As of end of 2018, I’ve been working on openEHR for almost 15 years, beginning with my exposure to openEHR archetypes during a European Union research project, around 2003 or so.
During these fifteen years, I tried to explain my (sometimes incorrect at the time) understanding of openEHR to many people who occupied various positions: junior software developers, product managers, general managers, investors, academics, ministers of health, marketing professionals. It would be a long list.
Looking back, I can see that I have not been able to articulate some key points clearly when I was talking to policy makers. That is, people who get to cast a vote or make a decision when it comes to choosing how to use technology in healthcare.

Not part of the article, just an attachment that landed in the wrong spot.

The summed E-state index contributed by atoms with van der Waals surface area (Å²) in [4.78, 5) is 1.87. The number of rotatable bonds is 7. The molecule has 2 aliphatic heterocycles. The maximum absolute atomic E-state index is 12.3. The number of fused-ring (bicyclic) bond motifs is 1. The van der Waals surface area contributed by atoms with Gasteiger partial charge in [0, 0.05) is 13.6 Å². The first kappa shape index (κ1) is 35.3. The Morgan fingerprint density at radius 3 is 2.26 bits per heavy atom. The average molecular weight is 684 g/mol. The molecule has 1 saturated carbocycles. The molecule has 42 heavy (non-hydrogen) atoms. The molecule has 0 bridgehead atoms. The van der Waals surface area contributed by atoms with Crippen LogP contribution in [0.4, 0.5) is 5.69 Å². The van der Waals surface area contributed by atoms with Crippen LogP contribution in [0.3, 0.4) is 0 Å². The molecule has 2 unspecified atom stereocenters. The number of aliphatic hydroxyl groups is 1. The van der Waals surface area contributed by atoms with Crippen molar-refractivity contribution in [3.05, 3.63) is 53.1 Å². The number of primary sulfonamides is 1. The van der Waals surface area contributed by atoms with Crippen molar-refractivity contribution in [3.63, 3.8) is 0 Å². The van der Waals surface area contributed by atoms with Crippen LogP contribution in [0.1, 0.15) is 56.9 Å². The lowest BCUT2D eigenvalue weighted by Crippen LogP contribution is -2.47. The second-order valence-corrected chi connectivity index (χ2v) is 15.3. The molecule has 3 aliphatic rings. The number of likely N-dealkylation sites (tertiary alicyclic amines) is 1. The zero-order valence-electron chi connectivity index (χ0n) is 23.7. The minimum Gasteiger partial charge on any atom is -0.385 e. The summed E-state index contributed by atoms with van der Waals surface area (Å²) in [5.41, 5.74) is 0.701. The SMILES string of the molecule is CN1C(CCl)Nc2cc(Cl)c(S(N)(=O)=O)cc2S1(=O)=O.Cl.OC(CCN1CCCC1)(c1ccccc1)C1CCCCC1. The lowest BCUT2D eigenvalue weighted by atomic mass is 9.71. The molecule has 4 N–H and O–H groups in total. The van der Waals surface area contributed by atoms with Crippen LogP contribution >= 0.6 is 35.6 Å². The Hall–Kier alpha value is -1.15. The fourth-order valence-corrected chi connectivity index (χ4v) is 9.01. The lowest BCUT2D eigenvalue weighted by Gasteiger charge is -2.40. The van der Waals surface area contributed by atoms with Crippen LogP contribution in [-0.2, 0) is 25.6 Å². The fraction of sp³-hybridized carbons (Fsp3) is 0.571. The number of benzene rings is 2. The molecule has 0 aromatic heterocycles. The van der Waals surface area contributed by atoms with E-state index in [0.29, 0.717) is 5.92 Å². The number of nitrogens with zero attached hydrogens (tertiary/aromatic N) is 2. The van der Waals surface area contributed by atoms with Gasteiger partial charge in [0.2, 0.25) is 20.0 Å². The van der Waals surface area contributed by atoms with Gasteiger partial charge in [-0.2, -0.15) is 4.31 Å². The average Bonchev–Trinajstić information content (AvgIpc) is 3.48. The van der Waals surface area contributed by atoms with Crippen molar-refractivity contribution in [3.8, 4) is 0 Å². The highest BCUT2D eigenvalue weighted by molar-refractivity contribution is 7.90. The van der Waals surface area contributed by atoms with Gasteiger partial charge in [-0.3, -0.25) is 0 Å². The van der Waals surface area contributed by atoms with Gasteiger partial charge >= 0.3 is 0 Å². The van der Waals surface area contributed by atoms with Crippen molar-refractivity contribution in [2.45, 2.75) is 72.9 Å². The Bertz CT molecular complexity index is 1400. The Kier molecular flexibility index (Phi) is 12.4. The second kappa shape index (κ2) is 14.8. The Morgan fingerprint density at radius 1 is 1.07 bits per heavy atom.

This post is an attempt to focus on aspects of openEHR that are relevant to policy makers, but it should be of interest to many people in other roles since we’re all affected by the decisions of policy makers as patients, if not as people in other roles in healthcare(IT).Read More »